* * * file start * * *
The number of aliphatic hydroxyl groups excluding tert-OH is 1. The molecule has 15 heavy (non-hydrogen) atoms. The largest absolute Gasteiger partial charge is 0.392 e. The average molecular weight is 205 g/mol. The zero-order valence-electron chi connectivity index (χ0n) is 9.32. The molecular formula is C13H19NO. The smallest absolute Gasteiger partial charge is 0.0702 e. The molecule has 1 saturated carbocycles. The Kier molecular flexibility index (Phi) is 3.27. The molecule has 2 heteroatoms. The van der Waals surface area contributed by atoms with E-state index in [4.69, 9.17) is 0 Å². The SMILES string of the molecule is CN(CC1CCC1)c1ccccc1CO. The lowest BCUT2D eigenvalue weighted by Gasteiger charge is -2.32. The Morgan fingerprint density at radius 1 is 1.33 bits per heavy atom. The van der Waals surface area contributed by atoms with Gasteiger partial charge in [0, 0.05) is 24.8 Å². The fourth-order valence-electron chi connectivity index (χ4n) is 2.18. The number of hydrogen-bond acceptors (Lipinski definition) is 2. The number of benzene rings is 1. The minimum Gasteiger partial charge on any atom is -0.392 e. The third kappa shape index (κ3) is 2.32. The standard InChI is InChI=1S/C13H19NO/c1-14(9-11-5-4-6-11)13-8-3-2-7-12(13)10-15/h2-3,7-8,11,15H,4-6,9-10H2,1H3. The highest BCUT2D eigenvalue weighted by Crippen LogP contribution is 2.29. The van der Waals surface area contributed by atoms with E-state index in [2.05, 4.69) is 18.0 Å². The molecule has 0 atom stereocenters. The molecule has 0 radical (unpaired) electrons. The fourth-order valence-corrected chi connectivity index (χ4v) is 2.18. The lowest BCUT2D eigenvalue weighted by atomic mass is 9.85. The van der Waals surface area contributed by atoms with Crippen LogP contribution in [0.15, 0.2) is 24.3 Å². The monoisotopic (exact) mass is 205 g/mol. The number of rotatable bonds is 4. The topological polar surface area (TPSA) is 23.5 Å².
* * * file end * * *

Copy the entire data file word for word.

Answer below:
The number of aliphatic hydroxyl groups excluding tert-OH is 1. The molecule has 15 heavy (non-hydrogen) atoms. The largest absolute Gasteiger partial charge is 0.392 e. The average molecular weight is 205 g/mol. The zero-order valence-electron chi connectivity index (χ0n) is 9.32. The molecular formula is C13H19NO. The smallest absolute Gasteiger partial charge is 0.0702 e. The molecule has 1 saturated carbocycles. The Kier molecular flexibility index (Phi) is 3.27. The molecule has 2 heteroatoms. The van der Waals surface area contributed by atoms with E-state index in [4.69, 9.17) is 0 Å². The SMILES string of the molecule is CN(CC1CCC1)c1ccccc1CO. The lowest BCUT2D eigenvalue weighted by Gasteiger charge is -2.32. The Morgan fingerprint density at radius 1 is 1.33 bits per heavy atom. The van der Waals surface area contributed by atoms with Gasteiger partial charge in [0, 0.05) is 24.8 Å². The fourth-order valence-electron chi connectivity index (χ4n) is 2.18. The number of hydrogen-bond acceptors (Lipinski definition) is 2. The number of benzene rings is 1. The minimum Gasteiger partial charge on any atom is -0.392 e. The third kappa shape index (κ3) is 2.32. The standard InChI is InChI=1S/C13H19NO/c1-14(9-11-5-4-6-11)13-8-3-2-7-12(13)10-15/h2-3,7-8,11,15H,4-6,9-10H2,1H3. The highest BCUT2D eigenvalue weighted by Crippen LogP contribution is 2.29. The van der Waals surface area contributed by atoms with E-state index in [2.05, 4.69) is 18.0 Å². The molecule has 0 atom stereocenters. The molecule has 0 radical (unpaired) electrons. The fourth-order valence-corrected chi connectivity index (χ4v) is 2.18. The lowest BCUT2D eigenvalue weighted by atomic mass is 9.85. The van der Waals surface area contributed by atoms with Crippen LogP contribution in [0.15, 0.2) is 24.3 Å². The monoisotopic (exact) mass is 205 g/mol. The number of rotatable bonds is 4. The topological polar surface area (TPSA) is 23.5 Å².